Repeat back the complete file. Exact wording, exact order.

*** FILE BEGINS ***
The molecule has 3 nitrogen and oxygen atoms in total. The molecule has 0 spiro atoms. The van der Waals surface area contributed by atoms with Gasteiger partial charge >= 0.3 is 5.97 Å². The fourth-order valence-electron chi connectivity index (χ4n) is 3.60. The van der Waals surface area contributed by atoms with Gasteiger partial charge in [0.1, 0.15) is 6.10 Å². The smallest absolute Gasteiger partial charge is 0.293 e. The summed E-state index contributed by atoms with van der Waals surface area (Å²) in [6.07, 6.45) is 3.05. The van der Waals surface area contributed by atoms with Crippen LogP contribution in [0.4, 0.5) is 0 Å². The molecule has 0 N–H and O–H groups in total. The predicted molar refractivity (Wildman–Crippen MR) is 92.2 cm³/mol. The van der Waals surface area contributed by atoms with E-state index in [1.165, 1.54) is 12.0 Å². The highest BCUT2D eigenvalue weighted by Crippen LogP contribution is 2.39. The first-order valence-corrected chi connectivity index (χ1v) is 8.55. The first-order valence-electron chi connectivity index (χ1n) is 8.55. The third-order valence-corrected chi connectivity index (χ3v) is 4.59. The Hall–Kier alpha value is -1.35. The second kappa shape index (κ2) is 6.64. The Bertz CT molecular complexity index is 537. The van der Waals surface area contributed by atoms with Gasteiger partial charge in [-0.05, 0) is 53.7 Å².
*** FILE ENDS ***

The molecule has 3 nitrogen and oxygen atoms in total. The molecule has 0 spiro atoms. The van der Waals surface area contributed by atoms with Gasteiger partial charge >= 0.3 is 5.97 Å². The fourth-order valence-electron chi connectivity index (χ4n) is 3.60. The van der Waals surface area contributed by atoms with Gasteiger partial charge in [0.1, 0.15) is 6.10 Å². The smallest absolute Gasteiger partial charge is 0.293 e. The summed E-state index contributed by atoms with van der Waals surface area (Å²) in [6.07, 6.45) is 3.05. The van der Waals surface area contributed by atoms with Crippen LogP contribution in [0.4, 0.5) is 0 Å². The molecule has 0 N–H and O–H groups in total. The predicted molar refractivity (Wildman–Crippen MR) is 92.2 cm³/mol. The van der Waals surface area contributed by atoms with E-state index in [1.165, 1.54) is 12.0 Å². The highest BCUT2D eigenvalue weighted by Crippen LogP contribution is 2.39. The first-order valence-corrected chi connectivity index (χ1v) is 8.55. The first-order valence-electron chi connectivity index (χ1n) is 8.55. The third-order valence-corrected chi connectivity index (χ3v) is 4.59. The Hall–Kier alpha value is -1.35. The second kappa shape index (κ2) is 6.64. The Bertz CT molecular complexity index is 537. The van der Waals surface area contributed by atoms with Gasteiger partial charge in [-0.05, 0) is 53.7 Å².